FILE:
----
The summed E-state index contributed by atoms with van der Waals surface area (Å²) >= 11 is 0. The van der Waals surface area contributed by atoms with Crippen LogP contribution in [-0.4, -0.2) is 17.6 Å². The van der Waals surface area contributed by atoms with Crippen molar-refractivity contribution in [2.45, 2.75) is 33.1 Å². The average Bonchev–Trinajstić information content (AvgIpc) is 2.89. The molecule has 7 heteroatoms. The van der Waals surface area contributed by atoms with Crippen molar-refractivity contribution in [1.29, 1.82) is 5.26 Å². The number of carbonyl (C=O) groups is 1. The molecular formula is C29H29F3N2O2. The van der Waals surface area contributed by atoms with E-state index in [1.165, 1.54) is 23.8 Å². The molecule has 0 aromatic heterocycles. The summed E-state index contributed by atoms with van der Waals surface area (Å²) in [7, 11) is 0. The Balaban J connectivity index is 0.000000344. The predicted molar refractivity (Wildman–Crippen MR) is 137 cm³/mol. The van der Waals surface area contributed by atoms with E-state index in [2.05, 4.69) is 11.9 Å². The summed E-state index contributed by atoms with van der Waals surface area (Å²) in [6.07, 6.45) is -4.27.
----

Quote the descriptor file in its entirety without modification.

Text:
The summed E-state index contributed by atoms with van der Waals surface area (Å²) >= 11 is 0. The van der Waals surface area contributed by atoms with Crippen LogP contribution in [-0.4, -0.2) is 17.6 Å². The van der Waals surface area contributed by atoms with Crippen molar-refractivity contribution in [2.45, 2.75) is 33.1 Å². The average Bonchev–Trinajstić information content (AvgIpc) is 2.89. The molecule has 7 heteroatoms. The van der Waals surface area contributed by atoms with Crippen molar-refractivity contribution in [1.29, 1.82) is 5.26 Å². The number of carbonyl (C=O) groups is 1. The molecular formula is C29H29F3N2O2. The van der Waals surface area contributed by atoms with E-state index in [1.165, 1.54) is 23.8 Å². The molecule has 0 aromatic heterocycles. The summed E-state index contributed by atoms with van der Waals surface area (Å²) in [7, 11) is 0. The Balaban J connectivity index is 0.000000344. The predicted molar refractivity (Wildman–Crippen MR) is 137 cm³/mol. The van der Waals surface area contributed by atoms with E-state index in [2.05, 4.69) is 11.9 Å². The summed E-state index contributed by atoms with van der Waals surface area (Å²) in [6.07, 6.45) is -4.27.